Broadcast: October 23, 2004
This is Steve Ember with In the News in VOA Special English.
Americans in some states are already voting in the November second general elections. Thousands of people lined up to vote in Florida, one of four states where early voting began Monday. Election officials estimate that at least twenty percent of voters will vote before Election Day. Those votes, however, will be counted at the same time as the others, on November second.
Since the two thousand election, many states have made it easier for people to vote before Election Day. More and more people vote by mail. Absentee ballots are meant for people who cannot go to their local voting station on Election Day.
There is also a kind of ballot called a provisional ballot. These are given to people who try to vote on Election Day but do not find their name on voter lists. In two thousand two Congress passed the Help America Vote Act. This law requires a provisional ballot to be counted if officials are able to later establish that an individual could vote. Republicans and Democrats, however, are fighting over the rules for counting provisional ballots.
In the final days before the election, campaigning is aimed at several states known as swing states or battleground states. These are where Republican President George Bush and Democratic Senator John Kerry are closest in levels of support.
Ohio, Florida and Pennsylvania are considered the top three among these states. Some political experts say whichever candidate wins two of those three states will win the election.
Americans do not vote directly for their president. Instead, each of the fifty states represents a number of electoral votes. The number is related to population. A candidate must gain at least two hundred-seventy out of five hundred thirty-eight electoral votes to win.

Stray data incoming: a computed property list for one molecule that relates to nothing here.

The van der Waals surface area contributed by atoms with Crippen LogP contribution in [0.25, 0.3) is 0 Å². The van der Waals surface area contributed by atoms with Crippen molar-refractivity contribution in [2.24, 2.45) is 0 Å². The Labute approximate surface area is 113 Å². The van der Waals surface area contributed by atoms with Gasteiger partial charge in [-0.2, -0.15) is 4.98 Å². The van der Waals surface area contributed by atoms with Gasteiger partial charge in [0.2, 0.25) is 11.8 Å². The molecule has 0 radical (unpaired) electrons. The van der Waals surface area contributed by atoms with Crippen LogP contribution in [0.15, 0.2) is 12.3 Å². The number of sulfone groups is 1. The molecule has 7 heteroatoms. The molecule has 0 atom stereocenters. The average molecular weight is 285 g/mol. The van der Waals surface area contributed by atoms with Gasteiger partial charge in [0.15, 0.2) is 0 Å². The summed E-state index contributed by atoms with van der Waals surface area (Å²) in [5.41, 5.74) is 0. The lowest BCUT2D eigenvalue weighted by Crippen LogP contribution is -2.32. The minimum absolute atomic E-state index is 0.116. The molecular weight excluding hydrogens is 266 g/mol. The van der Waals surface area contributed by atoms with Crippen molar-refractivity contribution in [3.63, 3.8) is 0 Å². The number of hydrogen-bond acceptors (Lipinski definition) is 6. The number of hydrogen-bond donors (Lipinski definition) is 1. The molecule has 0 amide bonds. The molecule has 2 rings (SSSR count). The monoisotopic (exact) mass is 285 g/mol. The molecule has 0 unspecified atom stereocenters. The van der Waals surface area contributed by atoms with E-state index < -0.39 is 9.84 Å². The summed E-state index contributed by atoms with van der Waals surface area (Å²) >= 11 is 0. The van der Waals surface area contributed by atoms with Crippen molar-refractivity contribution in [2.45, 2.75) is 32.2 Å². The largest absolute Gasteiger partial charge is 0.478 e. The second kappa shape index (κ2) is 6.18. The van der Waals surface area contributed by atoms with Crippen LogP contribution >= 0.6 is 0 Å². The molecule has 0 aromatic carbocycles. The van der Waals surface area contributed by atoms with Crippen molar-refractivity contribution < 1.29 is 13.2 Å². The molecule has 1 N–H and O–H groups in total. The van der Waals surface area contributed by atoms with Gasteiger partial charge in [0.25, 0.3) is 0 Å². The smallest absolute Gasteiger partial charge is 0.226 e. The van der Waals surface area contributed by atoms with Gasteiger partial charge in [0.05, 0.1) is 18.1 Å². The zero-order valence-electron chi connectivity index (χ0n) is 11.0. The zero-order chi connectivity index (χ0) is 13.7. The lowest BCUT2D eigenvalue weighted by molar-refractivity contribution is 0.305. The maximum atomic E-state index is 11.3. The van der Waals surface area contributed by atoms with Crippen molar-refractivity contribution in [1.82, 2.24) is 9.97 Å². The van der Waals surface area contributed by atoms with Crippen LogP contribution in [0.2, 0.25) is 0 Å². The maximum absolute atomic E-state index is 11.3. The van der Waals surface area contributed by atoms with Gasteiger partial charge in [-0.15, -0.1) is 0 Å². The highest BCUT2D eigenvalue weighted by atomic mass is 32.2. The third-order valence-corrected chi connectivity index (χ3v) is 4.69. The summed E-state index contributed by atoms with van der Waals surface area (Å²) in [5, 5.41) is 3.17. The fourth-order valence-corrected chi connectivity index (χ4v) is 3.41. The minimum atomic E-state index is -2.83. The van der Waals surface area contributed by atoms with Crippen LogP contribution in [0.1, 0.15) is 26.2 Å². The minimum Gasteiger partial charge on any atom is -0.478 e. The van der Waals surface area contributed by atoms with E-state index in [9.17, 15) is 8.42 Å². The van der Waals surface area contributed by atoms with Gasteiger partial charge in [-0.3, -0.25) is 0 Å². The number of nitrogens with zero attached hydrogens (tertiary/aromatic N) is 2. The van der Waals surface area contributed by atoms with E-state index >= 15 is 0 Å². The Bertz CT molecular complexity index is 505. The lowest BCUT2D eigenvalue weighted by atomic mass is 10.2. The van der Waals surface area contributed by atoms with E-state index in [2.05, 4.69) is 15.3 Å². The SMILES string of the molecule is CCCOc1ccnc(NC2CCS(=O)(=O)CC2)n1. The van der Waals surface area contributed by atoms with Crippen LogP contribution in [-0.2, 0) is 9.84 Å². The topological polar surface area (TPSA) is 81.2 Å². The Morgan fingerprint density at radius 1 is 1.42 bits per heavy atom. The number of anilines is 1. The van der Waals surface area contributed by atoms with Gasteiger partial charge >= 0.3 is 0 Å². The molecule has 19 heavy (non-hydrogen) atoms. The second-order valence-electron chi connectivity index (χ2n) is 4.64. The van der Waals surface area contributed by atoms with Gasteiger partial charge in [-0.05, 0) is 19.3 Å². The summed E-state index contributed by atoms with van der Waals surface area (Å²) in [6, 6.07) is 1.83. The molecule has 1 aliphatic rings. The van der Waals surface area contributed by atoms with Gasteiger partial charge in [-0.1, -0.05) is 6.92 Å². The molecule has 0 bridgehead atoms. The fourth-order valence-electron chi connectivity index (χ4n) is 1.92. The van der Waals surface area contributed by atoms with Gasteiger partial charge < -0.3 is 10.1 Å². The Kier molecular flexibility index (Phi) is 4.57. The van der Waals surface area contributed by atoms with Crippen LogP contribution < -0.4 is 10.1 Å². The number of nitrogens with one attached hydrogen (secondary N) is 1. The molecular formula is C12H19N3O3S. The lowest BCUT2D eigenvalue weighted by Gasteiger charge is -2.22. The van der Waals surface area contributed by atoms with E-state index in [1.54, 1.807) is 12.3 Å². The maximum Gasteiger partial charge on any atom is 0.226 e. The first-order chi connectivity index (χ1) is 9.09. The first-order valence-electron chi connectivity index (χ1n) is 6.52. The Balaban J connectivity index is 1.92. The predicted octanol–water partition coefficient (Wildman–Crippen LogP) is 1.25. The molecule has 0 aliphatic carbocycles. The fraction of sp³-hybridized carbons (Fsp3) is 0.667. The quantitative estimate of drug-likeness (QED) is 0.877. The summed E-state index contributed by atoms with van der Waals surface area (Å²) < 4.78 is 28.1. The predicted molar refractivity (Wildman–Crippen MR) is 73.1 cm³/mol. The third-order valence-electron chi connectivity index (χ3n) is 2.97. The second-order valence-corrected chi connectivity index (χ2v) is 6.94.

In two thousand, the dispute over the vote in Florida lasted more than a month. The Supreme Court finally decided the legal battle. Many Americans are concerned about the possibility of another such delay.
Democrats and Republicans have been organizing thousands of lawyers to deploy on Election Day. A coalition of civil rights groups says it will have six thousand lawyers and law students to assist minority voters. The Republican National Lawyers Association says it has trained about one thousand lawyers to watch for anyone who tries to vote illegally.
Some international election observers are already at work. And computer experts plan to watch for any trouble with electronic voting machines that will be used in many places.
Election officials around the country say record numbers of people have registered to vote. This includes record numbers of Americans living in other countries. Officials estimate that six million Americans live outside the United States. At least half are registered to vote. This includes about five hundred thousand members of the military and their families.
In the News, in VOA Special English, was written by Cynthia Kirk. This is Steve Ember.